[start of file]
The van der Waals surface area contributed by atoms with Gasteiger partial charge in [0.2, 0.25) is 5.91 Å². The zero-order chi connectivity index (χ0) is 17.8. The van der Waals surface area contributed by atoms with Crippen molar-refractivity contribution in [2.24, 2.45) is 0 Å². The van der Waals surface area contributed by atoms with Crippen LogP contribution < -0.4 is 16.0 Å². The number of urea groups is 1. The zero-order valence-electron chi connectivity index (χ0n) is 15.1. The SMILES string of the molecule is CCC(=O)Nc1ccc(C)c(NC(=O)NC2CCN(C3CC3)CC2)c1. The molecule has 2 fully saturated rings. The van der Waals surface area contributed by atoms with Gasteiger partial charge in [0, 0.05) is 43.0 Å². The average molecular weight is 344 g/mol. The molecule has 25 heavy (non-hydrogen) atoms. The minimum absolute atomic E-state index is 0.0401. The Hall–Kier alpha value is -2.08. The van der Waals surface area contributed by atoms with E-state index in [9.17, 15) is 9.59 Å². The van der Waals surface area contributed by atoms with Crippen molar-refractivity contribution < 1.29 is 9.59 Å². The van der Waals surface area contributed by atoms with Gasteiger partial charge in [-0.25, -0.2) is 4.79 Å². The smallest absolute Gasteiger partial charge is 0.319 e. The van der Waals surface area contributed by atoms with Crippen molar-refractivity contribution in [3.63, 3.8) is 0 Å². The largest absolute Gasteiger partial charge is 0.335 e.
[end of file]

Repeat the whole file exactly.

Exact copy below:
The van der Waals surface area contributed by atoms with Gasteiger partial charge in [0.2, 0.25) is 5.91 Å². The zero-order chi connectivity index (χ0) is 17.8. The van der Waals surface area contributed by atoms with Crippen molar-refractivity contribution in [2.24, 2.45) is 0 Å². The van der Waals surface area contributed by atoms with Crippen LogP contribution < -0.4 is 16.0 Å². The number of urea groups is 1. The zero-order valence-electron chi connectivity index (χ0n) is 15.1. The SMILES string of the molecule is CCC(=O)Nc1ccc(C)c(NC(=O)NC2CCN(C3CC3)CC2)c1. The molecule has 2 fully saturated rings. The van der Waals surface area contributed by atoms with Gasteiger partial charge in [0, 0.05) is 43.0 Å². The average molecular weight is 344 g/mol. The molecule has 25 heavy (non-hydrogen) atoms. The minimum absolute atomic E-state index is 0.0401. The Hall–Kier alpha value is -2.08. The van der Waals surface area contributed by atoms with E-state index in [9.17, 15) is 9.59 Å². The van der Waals surface area contributed by atoms with Crippen molar-refractivity contribution < 1.29 is 9.59 Å². The van der Waals surface area contributed by atoms with Gasteiger partial charge in [-0.25, -0.2) is 4.79 Å². The smallest absolute Gasteiger partial charge is 0.319 e. The van der Waals surface area contributed by atoms with Crippen molar-refractivity contribution in [3.63, 3.8) is 0 Å². The largest absolute Gasteiger partial charge is 0.335 e.